“We Came, We Saw, We Left” by Charles Wheelan

I recently finished the delightful book, “We Came, We Saw, We Left:  A Family Gap Year” by Charles Wheelan.  With travel curtailed for many of us during the last year, this book is a wonderful story about a two parents and three teenagers who decided to take a year away from home and work responsibilities to travel around the world.

I loved “We Came, We Saw, We Left” from the minute I started reading it.  Charles Wheelan has a light-hearted but organized way of telling his family’s story.  He focuses more on the people than the places, although the experiences together are the reason they undertake the journey.  He begins with a chapter on why they decided to take a year to travel and then details how they did it.

The Wheelan family is middle class and they needed to stay on a tight budget to get in nine months of travel.  This means they rode local buses and stayed at Airbnbs that weren’t top of the line or luxurious.  Their family of five often shared bunk rooms with young 20-somethings or crammed into one or two bedroom apartments.  They ate local and only took the luggage that each one could carry.

That being said, this family of five had some wonderful adventures and deep family time together.  The trip was taken when just after their oldest graduated from high school and before the youngest started high school.  Just the logistics of taking three children out of their busy lives and heading off together are daunting.  The middle daughter delayed starting her trip until the high school volleyball season was over.  The oldest daughter delayed starting college for a year and ventured away from the family for some trips with friends.

Three Wheelan children at Machu Picchu, from the book

I am a person who prefers to visit developed countries, but the Wheelan family visited many third-world countries, spending most of their time in South America, Asia, and Africa.  I was impressed by how independent and resilient the teenagers were.  Charles and Leah Wheelan believe their children can handle diverse and challenging environments and they do.  For instance, when the oldest daughter had to go to Germany for treatment for a flesh-eating parasite, the Wheelans sent her off by herself.  I probably would have packed up the whole family so she wouldn’t be on her own.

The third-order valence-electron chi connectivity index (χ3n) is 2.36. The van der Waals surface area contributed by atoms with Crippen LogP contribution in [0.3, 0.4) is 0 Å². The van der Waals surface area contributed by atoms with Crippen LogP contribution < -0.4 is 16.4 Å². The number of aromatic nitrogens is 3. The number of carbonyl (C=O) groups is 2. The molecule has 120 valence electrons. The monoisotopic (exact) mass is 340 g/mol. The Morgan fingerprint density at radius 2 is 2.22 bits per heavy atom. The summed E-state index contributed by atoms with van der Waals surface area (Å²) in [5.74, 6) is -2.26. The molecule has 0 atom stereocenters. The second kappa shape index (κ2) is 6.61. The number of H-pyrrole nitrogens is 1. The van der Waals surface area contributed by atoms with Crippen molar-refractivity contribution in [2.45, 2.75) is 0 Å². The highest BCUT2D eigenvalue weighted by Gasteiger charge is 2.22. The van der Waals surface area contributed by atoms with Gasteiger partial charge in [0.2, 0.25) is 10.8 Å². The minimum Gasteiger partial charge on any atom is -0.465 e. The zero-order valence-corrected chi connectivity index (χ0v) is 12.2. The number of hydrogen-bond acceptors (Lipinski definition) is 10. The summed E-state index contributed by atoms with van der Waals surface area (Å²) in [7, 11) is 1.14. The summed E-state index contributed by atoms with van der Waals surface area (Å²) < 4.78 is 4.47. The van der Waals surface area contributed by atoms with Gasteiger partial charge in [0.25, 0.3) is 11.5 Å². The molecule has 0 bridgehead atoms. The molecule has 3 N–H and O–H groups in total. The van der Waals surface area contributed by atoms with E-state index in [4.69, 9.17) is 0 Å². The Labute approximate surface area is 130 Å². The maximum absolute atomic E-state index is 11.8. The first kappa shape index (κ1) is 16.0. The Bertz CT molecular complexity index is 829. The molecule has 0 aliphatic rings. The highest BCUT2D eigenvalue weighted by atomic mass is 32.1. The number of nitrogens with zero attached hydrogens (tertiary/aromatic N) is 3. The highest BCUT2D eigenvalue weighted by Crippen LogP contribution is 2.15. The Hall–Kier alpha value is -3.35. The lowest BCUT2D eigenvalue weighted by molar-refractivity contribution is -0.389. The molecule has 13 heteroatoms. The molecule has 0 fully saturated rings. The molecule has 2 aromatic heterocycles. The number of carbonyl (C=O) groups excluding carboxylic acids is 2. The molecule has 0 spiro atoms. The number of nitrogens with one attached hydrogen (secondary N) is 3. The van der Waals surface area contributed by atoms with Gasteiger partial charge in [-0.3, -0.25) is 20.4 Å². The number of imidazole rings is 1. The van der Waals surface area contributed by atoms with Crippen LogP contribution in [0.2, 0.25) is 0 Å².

Charles Wheelan

The book details the adventures of the Wheelans as they visit six continents and live like locals.  But, as I mentioned before, it focuses more on the relationships in the family than on the places they visited.  There is plenty of local flavor but the book isn’t a travelogue as much as a dialogue about building family.  The final chapter of the book talks about what they learned and where they are now.

At a time when many of us are evaluating what is most important in our lives and considering changes, “We Came, We Saw, We Left” gives a wonderful insight into one family’s decision to spend time with one another.  If you need a chance to escape from your family for a while, I suggest you spend some time traveling with the Wheelans.